In 2018, WhyHunger released results from our inaugural Hunger Perception Survey.
The survey revealed the majority of Americans (89%) think hunger is a solvable problem. While 67% of respondents believe it is the responsibility of the U.S. government to put systems in place to help combat hunger, 68% feel the U.S. government does not have adequate systems in place.
“For nearly 1 out of 8 Americans, hunger is a reality. From unlivable wages, to lack of access to affordable healthy food options to systemic racism, there are a multitude of reasons individuals face food insecurity,” said Noreen Springstead, executive director, WhyHunger. “It is imperative that we act now and strike at the root cause of hunger to transform the broader social inequities that perpetuate the problem.”
Among the survey’s findings:
- Root Causes: 49% respondents think lack of access to healthy affordable options is the root cause of hunger; 43% of respondents attribute it to unfair wages.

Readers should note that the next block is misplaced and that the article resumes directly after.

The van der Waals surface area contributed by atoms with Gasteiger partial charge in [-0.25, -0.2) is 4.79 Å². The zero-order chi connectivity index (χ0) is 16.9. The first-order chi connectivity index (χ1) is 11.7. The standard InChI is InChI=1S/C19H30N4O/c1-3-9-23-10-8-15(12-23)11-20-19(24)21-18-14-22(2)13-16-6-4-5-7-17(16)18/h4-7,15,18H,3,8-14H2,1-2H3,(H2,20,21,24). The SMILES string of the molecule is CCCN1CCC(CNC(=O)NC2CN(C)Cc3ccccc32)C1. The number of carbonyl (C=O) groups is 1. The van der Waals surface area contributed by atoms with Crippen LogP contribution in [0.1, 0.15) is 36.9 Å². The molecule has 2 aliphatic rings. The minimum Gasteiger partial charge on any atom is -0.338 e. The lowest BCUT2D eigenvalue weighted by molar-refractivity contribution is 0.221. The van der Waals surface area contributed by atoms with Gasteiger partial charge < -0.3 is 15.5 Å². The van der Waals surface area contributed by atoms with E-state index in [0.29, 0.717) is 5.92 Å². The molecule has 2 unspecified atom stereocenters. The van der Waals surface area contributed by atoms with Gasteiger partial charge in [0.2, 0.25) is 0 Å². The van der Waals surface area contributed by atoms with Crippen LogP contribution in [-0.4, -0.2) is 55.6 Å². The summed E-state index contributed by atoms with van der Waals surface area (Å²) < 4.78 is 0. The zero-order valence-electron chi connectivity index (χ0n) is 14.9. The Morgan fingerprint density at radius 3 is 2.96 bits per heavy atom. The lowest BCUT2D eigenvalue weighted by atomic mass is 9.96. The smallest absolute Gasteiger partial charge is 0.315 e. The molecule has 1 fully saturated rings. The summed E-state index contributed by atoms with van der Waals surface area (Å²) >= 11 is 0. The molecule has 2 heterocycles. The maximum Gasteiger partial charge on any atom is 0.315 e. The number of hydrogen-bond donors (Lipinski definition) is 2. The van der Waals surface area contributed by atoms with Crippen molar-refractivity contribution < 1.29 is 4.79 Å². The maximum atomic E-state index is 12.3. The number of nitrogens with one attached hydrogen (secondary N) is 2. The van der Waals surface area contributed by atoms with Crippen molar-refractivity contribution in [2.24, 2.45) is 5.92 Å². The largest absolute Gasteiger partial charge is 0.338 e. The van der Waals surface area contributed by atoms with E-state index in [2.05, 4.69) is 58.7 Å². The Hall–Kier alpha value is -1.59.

- Just Living Wages: Half of respondents think fair living wages is the most effective way to combat hunger.
- Systematic Racism: 44% of respondents say race is one of the determining factors in who experiences hunger.
- Environmental Impact: Half of respondents say sustainable environmental practices have a strong impact on harvesting nutritious foods.
“Hunger is indeed a solvable problem, but in order to effectively ensure everyone has the right to nutritious food and solve hunger here in America and around the world, we must challenge the current systems in place – from the food charity model to the role of large corporations in our food and economic systems – and support and enact more sustainable long-term solutions, including living wages,” added Springstead.
WhyHunger is driving actionable change by supporting grassroots organizations that address hunger and poverty at their roots. Through our annual holiday Hungerthon drive and events throughout the years, we’ve raised millions of dollars to support communities to develop their own solutions to hunger and poverty and build their capacity to engage in long-term change.
The study was conducted online using Survey Monkey. Over a thousand participants were polled, spanning across the United States. Participants were all over the age of 18 and represented a broad range in income, geographic location and gender.